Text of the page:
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Multimillion Pound Investment in UK Life Sciences Research and Development
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Multimillion Pound Investment in UK Life Sciences Research and Development

Multimillion Pound Investment in UK Life Sciences Research and Development
News

Multimillion Pound Investment in UK Life Sciences Research and Development

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UCB has today announced the successful completion of a £3.29 million investment in new, cutting-edge robotic laboratory equipment and purpose-built technology at its UK immunology research centre of excellence. The investment centres on an automated antibody discovery platform, designed and built especially for UCB by Farnborough based robotic laboratory experts company Peak Analysis & Automation Ltd (PAA).

Today, medicine discovery is a sophisticated process that integrates scientific innovation with cutting-edge technology and the new equipment enhances our search for new medicines by providing UCB with a highly automated process to effectively generate, select, produce and evaluate new human antibody-based medicines for patients. Coupling our scientists’ know-how and innovation with smart automation should shorten development life cycles and improve clinical success rates.

Today’s announcement from UCB coincides with the Prime Minister’s speech welcoming progress made in the two years since the Government’s Life Sciences Strategy was launched. The strategy acknowledged the valuable contribution the pharmaceutical industry makes to the UK and signalled the Government’s commitment to growing this sector. Without the subsequent reforms to the R&D tax credit system, announced in last year’s autumn statement, this new inward investment to the UK by UCB may not have happened.

“UCB’s decision to commission their new robotic laboratory equipment from the local Farnborough-based company PAA is a wonderful example of a UK leader in science choosing to partner with a local UK specialist company to strengthen this country’s world class science offering”, explained Sir Gerald Howarth, Member of Parliament for Aldershot. He added, “The fact that UCB had the confidence to invest in the future of their UK drug discovery research facilities provides evidence that the Government’s Life Sciences strategy is delivering on the ground results.”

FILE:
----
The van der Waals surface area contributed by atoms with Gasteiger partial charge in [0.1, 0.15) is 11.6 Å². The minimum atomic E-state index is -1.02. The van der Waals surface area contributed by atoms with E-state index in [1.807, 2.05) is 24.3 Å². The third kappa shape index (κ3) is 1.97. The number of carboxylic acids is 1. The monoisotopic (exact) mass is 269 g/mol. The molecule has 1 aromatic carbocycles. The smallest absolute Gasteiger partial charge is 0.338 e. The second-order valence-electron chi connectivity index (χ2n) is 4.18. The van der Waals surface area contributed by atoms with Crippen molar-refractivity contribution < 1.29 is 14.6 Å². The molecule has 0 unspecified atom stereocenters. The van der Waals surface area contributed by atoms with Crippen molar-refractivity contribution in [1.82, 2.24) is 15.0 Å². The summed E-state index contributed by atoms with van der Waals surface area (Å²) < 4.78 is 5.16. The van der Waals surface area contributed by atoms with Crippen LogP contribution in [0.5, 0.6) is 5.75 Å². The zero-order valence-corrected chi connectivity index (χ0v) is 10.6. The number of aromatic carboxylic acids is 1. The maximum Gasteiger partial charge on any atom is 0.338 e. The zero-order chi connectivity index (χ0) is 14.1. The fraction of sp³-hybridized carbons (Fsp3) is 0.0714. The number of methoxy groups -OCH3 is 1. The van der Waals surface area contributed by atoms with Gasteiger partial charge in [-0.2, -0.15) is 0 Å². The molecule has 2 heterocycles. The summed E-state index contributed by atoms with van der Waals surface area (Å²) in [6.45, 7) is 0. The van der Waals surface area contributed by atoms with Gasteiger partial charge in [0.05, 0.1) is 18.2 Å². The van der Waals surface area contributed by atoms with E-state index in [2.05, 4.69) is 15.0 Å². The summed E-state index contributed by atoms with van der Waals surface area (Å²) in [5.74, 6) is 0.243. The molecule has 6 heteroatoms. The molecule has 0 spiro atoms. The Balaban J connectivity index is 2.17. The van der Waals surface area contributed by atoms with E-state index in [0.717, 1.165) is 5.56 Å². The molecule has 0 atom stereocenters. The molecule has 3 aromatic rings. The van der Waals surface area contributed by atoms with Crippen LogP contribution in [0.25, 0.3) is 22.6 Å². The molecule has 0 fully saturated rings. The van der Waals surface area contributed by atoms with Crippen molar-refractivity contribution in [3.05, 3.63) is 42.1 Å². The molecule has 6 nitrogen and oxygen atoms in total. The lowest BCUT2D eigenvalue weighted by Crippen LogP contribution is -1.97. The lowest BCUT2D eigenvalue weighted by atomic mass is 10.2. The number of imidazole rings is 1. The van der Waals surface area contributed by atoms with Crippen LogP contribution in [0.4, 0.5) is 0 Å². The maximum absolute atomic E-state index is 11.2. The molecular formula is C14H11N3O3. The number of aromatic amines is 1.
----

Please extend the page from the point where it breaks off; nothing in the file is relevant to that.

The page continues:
With many pharmaceutical companies downsizing their UK R&D facilities and relocating to cheaper overseas locations combined with more company restructuring on the horizon, it is clearly a difficult environment for the pharmaceutical industry. However UCB’s announcement underlines the company’s ongoing commitment to pioneering scientific innovation in the UK and reinforces its position as a science skills leader.

Speaking on behalf of UCB, Dr Neil Weir, Senior Vice President of Discovery, UCB and Chair of the ABPI Innovation Board said “Some 40% of UCB’s total global research spend takes place in the UK. We choose to invest in this country because of the calibre of UK scientists, as well as the Government’s commitment to life sciences funding. This pioneering new robotic technology marks a significant step forward in our ability to develop exciting novel and effective treatments, making UCB’s UK research capabilities more competitive in the global race for drug development. He added, “Previously, UCB were effectively penalised because our R&D spend outweighed our sales to the NHS, making us ineligible for the R&D tax credit. The Government’s reforms to the tax credit will release several million pounds for UCB, which has given us the confidence to make this investment”.

Describing UCB’s decision to partner with PAA, Mike Collins, PAA’s Finance Director, explained, “Wherever possible PAA manufacture all elements of our commissions locally. We place a high value on this philosophy because of the improved control it gives us over quality and deliveries. UCB’s decision to appoint PAA for this project validates this approach and is a great example of a leading UK science organisation partnering with a leading UK robotics supplier – helping to ensure our team of computer scientists, robotic specialists, analytical chemists, physicists and electronic engineers remain in the UK”.

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